An about six foot length of dried fibrous reinforced casing (Code 1) of about 53 mm. diameter is slug coated. The colorant and flavorant process of claim 1 is used to form the colorant and flavorant except that the pH is taken to about 12.5. After slug coating, the casing is air dried overnight, stuffed with a bologna type meat and cooked 4 to 5 hours until the internal temperature was 152° F. The meat is found to have a pleasing smoke color and flavor.
The process of Example II is repeated except the speed of slug coating is 210 ft./min. A further difference is that the basic smoke formed as in Example I is made to a pH of about 10. The weight gain of the casing is about 46%. The meat after cooking to 152° F. internal temperature is found to have a strong smoke color and taste.
The process of Example II is repeated except about 2% by weight propylene glycol is added to the basic liquid smoke prior to slug coating. Further, the speed of slug coating is 210 ft./min., and the basic liquid smoke formed by the process of Example I is brought to an alkaline reading of about pH 12. The casing has about 64% weight gain during slug coating. The bologna is found to have a pleasing smoke color and taste.
The process of Example II was repeated except that about one percent sodium carboxymethylcellulose by weight was added to the basic liquid smoke of the invention prior to dipping of the casing into the colorant and flavorant. The stripping properties of the casing from the meat were found to be very good. The sodium carboxymethylcellulose was the powder form of sodium carboxymethylcellulose identified as 7L available from Hercules Incorporated, Wilmington, Del. It was dissolved in propylene gycol to form a 20% by weight solution of the carboxymethylcellulose. This 20% solution was added in such an amount to the liquid smoke solution of the invention as to give about one percent by weight of carboxymethylcellulose in the basic smoke solution used to impregnate the casing.
The process of Example IX was repeated except that the carboxymethylcellulose was added in an amount of about 1.5% by weight to the dip solution of the colorant and flavorant of the invention. The strip properties of the casing after the meat was cooked therein was very good. Further, the colorant and flavorant were also pleasing.
The process of Example II was repeated except that the casing prior to coating with the liquid colorant and flavorant of the invention was coated with a release material. The release material was identified as Aquapel 360 XC (Trademark) from Hercules Incorporated, Wilmington, Del. This material is an alkyl ketone diamer and is a dispersion of Hercules Aquapel 364 (Trademark), predominantly stearyl diamer (C18), emulsified in water so that 12% by total weight of the solids in the latex is a catatonic starch. The release material was slug coated onto to the casing from a solution of about 0.8 to about one percent solids so as to give a casing coating of between about 40 and about 50 milligrams per square inch of surface of the casing. After coating, the casing was dried at about 185° F. to 190° F. to bind the release material to the casing surface prior to dipping into the alkyline colorant and flavorant of the invention. This material also was found to provide a pleasing smoke color and good release properties of the cooked sausage from the casing.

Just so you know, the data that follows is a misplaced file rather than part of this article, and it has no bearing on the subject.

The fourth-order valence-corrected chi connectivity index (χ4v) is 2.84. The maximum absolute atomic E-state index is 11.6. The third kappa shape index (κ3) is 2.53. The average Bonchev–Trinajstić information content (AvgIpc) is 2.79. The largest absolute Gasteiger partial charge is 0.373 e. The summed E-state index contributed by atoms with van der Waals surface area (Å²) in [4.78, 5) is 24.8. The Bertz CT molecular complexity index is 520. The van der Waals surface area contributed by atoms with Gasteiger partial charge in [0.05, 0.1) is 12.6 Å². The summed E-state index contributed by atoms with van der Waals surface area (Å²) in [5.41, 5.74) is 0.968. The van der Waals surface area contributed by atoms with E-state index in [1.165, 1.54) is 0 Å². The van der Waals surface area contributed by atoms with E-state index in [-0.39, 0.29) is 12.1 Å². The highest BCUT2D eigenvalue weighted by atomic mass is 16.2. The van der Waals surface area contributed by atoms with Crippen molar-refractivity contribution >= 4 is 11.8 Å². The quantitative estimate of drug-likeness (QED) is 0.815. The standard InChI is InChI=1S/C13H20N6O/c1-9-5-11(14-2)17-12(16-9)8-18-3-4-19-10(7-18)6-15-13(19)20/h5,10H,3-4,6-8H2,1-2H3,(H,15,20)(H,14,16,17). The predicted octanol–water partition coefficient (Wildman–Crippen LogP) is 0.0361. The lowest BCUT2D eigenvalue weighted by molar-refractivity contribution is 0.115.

The basic liquid smoke of the invention while herein described as utilized with food casing materials for food products also could, as would be obvious to one skilled in the art, be used in other food colorant and flavorant processes. They could be mixed into food such as stews or gravies to provide flavor and color. They further could be applied directly to food by dipping or injected into foods such as hams, fish or fowl where a smoke color and a smoke flavor is desired.
In the foregoing specification, a complete description of the invention has been set forth. However, it will be apparent to those skilled in the art that modifications and variations may be made therefrom without departing from the spirit and scope of this invention which is limited only by the claims attached hereto. It would be within the invention to combine the basic liquid smoke of the invention with other Food and Drug Administration approved colorants such as Yellow 6 to achieve different color variations or to color and flavor foods other than meat such as cheese. Further, the liquid smoke could be combined with other materials such as preservatives and fragrances to change the storage and odor properties of the casing. While described most specifically with regard to regenerated cellulose casings, it also would be within the invention to color and flavor meat products in polymer casings or in edible collagen casings or natural casings. Further, the coloring and flavoring of the invention would find use in coloring of casings themselves in those instances in which sausages are sold in casings removed after sale but prior to eating. These and other variations of the invention are intended to be included by the claims attached hereto.